Original Article
Copyright ©2011 Baishideng Publishing Group Co., Limited. All rights reserved.
World J Gastroenterol. Jan 28, 2011; 17(4): 470-477
Published online Jan 28, 2011. doi: 10.3748/wjg.v17.i4.470
A potential oncogenic role of the commonly observed E2F5 overexpression in hepatocellular carcinoma
Yuzhu Jiang, Seon-Hee Yim, Hai-Dong Xu, Seung-Hyun Jung, So Young Yang, Hae-Jin Hu, Chan-Kwon Jung, Yeun-Jun Chung
Yuzhu Jiang, Hai-Dong Xu, Seung-Hyun Jung, So Young Yang, Hae-Jin Hu, Yeun-Jun Chung, Integrated Research Center for Genome Polymorphism and Department of Microbiology, School of Medicine, The Catholic University of Korea, Socho-gu, Seoul 137-701, South Korea
Seon-Hee Yim, Integrated Research Center for Genome Polymorphism and Department of Medical Humanities and Social Sciences, School of Medicine, The Catholic University of Korea, Socho-gu, Seoul 137-701, South Korea
Chan-Kwon Jung, Hospital Pathology, Seoul St Mary’s Hospital, Socho-gu, Seoul 137-701, South Korea
Author contributions: Chung YJ and Jiang Y designed the research; Jiang Y, Xu HD, Jung SH and Yang SY performed the experiments; Jiang Y, Yim SH and Hu HJ analyzed the data; Jung CK contributed reagents/analytic tools; Chung YJ, Jiang Y and Yim SH wrote the paper.
Supported by A grant of the Korea Healthcare technology R&D Project, Ministry of Health and Welfare, Republic of Korea (A092258) and by FG08-11-06 of the 21C Frontier Functional Human Genome Project from the Ministry of Education, Science and Technology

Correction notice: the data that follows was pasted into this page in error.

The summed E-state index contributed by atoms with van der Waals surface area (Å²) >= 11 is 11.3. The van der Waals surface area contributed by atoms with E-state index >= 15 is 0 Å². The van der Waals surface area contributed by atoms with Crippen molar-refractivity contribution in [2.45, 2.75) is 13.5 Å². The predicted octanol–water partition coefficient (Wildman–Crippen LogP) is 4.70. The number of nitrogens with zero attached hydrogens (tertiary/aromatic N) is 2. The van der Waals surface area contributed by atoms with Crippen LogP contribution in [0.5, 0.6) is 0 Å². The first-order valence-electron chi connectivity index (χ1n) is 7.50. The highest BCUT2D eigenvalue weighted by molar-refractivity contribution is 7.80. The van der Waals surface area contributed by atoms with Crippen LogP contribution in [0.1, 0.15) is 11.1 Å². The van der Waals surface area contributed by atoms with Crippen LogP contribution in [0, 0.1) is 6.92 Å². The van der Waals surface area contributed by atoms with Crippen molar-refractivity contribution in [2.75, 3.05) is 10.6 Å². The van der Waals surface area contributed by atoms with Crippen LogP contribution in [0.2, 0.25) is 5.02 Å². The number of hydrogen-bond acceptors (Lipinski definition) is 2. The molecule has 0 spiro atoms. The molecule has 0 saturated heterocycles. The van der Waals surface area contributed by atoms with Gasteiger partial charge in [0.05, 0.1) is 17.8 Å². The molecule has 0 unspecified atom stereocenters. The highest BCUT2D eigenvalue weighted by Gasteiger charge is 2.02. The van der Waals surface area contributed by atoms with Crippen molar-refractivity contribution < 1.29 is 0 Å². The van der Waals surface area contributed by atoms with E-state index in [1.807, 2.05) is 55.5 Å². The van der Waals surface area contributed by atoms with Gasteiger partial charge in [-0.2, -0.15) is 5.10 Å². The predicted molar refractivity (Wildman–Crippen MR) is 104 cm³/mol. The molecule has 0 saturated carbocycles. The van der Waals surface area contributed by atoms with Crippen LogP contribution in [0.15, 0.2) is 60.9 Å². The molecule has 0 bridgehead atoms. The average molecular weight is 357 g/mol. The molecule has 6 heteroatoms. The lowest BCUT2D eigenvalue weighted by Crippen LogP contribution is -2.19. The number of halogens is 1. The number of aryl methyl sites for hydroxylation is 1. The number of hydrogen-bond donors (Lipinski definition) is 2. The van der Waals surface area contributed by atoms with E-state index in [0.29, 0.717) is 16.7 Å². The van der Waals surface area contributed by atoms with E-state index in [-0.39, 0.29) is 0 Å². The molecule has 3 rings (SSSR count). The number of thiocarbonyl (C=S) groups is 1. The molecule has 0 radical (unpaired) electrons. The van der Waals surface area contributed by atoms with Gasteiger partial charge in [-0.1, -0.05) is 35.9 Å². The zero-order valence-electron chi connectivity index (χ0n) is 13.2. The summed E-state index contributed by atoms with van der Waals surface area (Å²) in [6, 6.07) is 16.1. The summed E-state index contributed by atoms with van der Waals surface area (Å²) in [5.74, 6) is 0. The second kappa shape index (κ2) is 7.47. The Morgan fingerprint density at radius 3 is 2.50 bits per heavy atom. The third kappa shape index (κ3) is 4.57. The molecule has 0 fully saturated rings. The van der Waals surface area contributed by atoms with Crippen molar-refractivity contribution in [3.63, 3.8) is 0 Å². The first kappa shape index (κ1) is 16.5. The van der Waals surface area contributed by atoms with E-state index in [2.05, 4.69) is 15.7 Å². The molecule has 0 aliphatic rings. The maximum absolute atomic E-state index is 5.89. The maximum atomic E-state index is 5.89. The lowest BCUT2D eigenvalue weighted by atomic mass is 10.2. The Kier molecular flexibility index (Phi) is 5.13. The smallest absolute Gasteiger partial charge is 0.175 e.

Correspondence to: Dr. Yeun-Jun Chung, Integrated Research Center for Genome Polymorphism and Department of Microbiology, School of Medicine, The Catholic University of Korea, 505 Banpo-dong, Socho-gu, Seoul 137-701, South Korea. yejun@catholic.ac.kr
Telephone: +82-2-22587343 Fax: +82-2-5370572
Received: September 16, 2010
Revised: November 25, 2010
Accepted: December 2, 2010
Published online: January 28, 2011


AIM: To explore the expression pattern of E2F5 in primary hepatocellular carcinomas (HCCs) and elucidate the roles of E2F5 in hepatocarcinogenesis.

METHODS: E2F5 expression was analyzed in 120 primary HCCs and 29 normal liver tissues by immunohistochemistry analysis. E2F5-small interfering RNA was transfected into HepG2, an E2F5-overexpressed HCC cell line. After E2F5 knockdown, cell growth capacity and migrating potential were examined.

RESULTS: E2F5 was significantly overexpressed in primary HCCs compared with normal liver tissues (P = 0.008). The E2F5-silenced cells showed significantly reduced proliferation (P = 0.004). On the colony formation and soft agar assays, the number of colonies was significantly reduced in E2F5-silenced cells (P = 0.004 and P = 0.009, respectively). E2F5 knockdown resulted in the accumulation of G0/G1 phase cells and a reduction of S phase cells. The number of migrating/invading cells was also reduced after E2F5 knockdown (P = 0.021).

CONCLUSION: To our knowledge, this is the first evidence that E2F5 is commonly overexpressed in primary HCC and that E2F5 knockdown significantly repressed the growth of HCC cells.

Key Words: E2F5, E2F family, Hepatocellular carcinoma, Oncogene, Small interfering RNA